White House officials said that the House healthcare bill would see a vote on Friday in spite of growing opposition. The forward press might turn out to be a pyrrhic victory, however, because the bill is unlikely to pass the Senate, according to Julius Hobson, senior healthcare lobbyist with Polsinelli.
“It’s become a case of ‘We have to get it done,’” Hobson tells Behavioral Healthcare Executive. “It’s less about policy and more about politics.”
Although constituents have voiced concerns about the bill at town halls and in communications to Congressional leaders, their input doesn’t seem to be having influence, he says.
Hobson also says if the American Health Care Act (AHCA) does make it through the House—an outcome that seems unlikely as of Friday morning—the Senate bill would end up being quite different. For example, the 10 Essential Benefits that originated with the Affordable Care Act would remain in place, and according to procedural rules, a separate piece of legislation would be required to change them.
And behavioral health advocates still have plenty of cause for concern.
“The way the House bill is structured, people on Medicaid have a very good chance of losing their mental health benefits,” Hobson says.
In AHCA, states would choose between federal block grants or capitated funding for their Medicaid programs—a model not previously employed for Medicaid. The measure limits the contribution of the federal government to a fixed amount and is estimated to reduce funding by $880 billion according to Congressional Budget Office (CBO) estimates. With the new formula, the cuts could come at the worst time for states.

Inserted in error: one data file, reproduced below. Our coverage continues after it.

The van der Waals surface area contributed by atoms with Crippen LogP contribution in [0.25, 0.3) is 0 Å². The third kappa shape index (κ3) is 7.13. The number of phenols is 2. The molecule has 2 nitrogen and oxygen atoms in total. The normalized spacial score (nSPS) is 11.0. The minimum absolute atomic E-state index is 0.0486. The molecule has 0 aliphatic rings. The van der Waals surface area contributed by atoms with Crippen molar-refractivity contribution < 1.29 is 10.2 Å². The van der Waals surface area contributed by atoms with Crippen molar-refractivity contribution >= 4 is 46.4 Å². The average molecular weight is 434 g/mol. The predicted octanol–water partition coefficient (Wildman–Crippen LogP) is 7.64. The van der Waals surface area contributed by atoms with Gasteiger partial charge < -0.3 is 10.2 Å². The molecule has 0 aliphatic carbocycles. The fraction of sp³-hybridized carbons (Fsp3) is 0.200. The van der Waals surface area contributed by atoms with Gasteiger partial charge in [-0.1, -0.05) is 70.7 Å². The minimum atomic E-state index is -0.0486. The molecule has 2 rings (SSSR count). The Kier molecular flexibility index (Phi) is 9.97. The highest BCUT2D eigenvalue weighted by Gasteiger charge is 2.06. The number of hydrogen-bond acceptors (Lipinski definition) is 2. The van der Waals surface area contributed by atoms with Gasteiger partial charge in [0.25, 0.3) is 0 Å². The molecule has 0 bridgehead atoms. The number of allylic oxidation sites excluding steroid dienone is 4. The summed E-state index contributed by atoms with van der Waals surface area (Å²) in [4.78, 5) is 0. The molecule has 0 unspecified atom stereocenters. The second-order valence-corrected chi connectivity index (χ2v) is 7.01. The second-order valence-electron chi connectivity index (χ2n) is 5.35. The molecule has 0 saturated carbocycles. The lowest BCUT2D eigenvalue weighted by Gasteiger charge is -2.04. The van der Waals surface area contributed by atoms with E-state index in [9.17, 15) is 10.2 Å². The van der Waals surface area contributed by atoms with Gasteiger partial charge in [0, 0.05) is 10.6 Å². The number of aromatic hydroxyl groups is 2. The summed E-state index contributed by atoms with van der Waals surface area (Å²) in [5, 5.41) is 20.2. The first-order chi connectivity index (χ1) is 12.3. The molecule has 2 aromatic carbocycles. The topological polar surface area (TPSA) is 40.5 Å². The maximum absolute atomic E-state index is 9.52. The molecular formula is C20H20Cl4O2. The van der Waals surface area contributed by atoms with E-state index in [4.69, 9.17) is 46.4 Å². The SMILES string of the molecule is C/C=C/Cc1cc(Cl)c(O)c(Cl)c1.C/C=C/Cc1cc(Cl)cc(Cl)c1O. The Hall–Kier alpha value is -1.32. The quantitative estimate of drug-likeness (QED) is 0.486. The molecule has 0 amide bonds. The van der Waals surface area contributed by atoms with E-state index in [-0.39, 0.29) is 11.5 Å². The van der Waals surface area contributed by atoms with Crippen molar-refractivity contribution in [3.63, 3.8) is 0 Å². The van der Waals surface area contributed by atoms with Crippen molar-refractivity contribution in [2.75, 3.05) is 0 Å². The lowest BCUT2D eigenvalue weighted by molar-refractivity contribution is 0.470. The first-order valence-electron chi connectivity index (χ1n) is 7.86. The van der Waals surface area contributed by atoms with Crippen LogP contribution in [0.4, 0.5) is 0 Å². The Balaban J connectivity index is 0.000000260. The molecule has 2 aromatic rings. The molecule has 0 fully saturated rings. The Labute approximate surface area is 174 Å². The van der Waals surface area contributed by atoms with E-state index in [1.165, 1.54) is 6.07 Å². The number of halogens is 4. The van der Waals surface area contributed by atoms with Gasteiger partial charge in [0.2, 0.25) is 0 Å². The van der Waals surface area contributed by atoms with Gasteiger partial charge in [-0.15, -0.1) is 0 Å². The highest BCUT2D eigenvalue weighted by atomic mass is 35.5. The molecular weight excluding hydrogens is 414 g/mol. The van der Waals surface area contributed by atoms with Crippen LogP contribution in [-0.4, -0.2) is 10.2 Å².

“If a state exceeds its capitated level for one year, then it’s subject to a cut the next year,” Hobson says. “And there are no exceptions to that.”
For example, a significant natural disaster, such as a hurricane, would drive up Medicaid costs during the year, which would then cause the state to lose federal funding in the next cycle. In such cases, states—which are obligated to balance their budgets each year—would have little choice but to cut back on Medicaid services, which Hobson says would likely include mental health and addiction treatment.
“That is unfortunate given the efforts that were made to enhance mental health coverage last year,” he says.
During the AHCA markup Thursday, the House Energy and Commerce Committee added language to permit states to use $100 billion from the Patient and State Stability Fund to expand mental health and addiction treatment, plus another $15 billion that was added on solely for mental health, addiction treatment and maternity care. Critics point out that the amounts do not offset the projected $880 billon that would be cut from Medicaid overall.
CBO also estimates 24 million fewer people will have insurance coverage—a point the White House says reflects the fact that Americans will no longer be subject to the individual mandate. However, history proves that individuals who don’t have health coverage, whether by choice or because of program cuts, end up using hospital emergency rooms for all their care. Emergency departments are the most costly and least efficient settings.
But no one seems to be discussing the big-picture fallout of reduced coverage in terms of system costs down the road.
“It hasn’t registered,” Hobson says. “The bill shoves a lot of responsibility and costs onto the states, and at the same time, people are losing their access to insurance.”